New research looks at how 3D printed skin can be made from a patients own cells and used as a skin graft or other medical treatments.

 

Composed of three primary layers, each containing an eclectic mix of tissues, human skin, though unassuming to the naked eye, is an incredibly complex organ.

 

With a natural layer by layer composition, the skin lends itself to fabrication by 3D printer. The main challenge is developing a way of combining multiple skin tissues at once.

 

How the skin is constructed, layer by layer. Diagram by Wikimedia Commons contributors Madhero88 and M.Komorniczak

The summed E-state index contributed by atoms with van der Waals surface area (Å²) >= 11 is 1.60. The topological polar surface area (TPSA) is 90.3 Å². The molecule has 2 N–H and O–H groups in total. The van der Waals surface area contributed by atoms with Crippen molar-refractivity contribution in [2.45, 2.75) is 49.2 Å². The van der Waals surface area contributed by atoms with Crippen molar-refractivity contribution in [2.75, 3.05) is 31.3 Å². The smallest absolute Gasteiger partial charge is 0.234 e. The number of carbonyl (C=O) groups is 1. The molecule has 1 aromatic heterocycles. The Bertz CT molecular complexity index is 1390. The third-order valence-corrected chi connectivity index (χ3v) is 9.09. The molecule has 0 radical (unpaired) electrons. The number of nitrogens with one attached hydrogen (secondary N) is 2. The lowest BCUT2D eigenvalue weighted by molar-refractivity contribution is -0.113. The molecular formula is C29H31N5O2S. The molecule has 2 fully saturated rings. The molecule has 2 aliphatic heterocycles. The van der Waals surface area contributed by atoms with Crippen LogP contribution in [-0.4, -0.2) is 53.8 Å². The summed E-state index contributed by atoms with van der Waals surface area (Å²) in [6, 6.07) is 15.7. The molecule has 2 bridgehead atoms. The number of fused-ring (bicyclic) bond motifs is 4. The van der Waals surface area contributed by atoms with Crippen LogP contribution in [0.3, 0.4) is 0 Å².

How the skin is constructed, layer by layer. Diagram by Wikimedia Commons contributors Madhero88 and M.Komorniczak

Catching all the layers

 

Several existing skin regeneration studies have focused on 3D bioprinting with keratinocyte and fibroblast cells capable of developing most of the organ’s necessary tissues. Melanocytes however, that give skin its pigment and UV protection, have been largely overlooked.

 

Studying for a Masters degree in biomedical engineering at the University of Texas at El Paso (UTEP) Corinne Nicole Wittmann made melanocyte 3D bioprinting the subject of her thesis.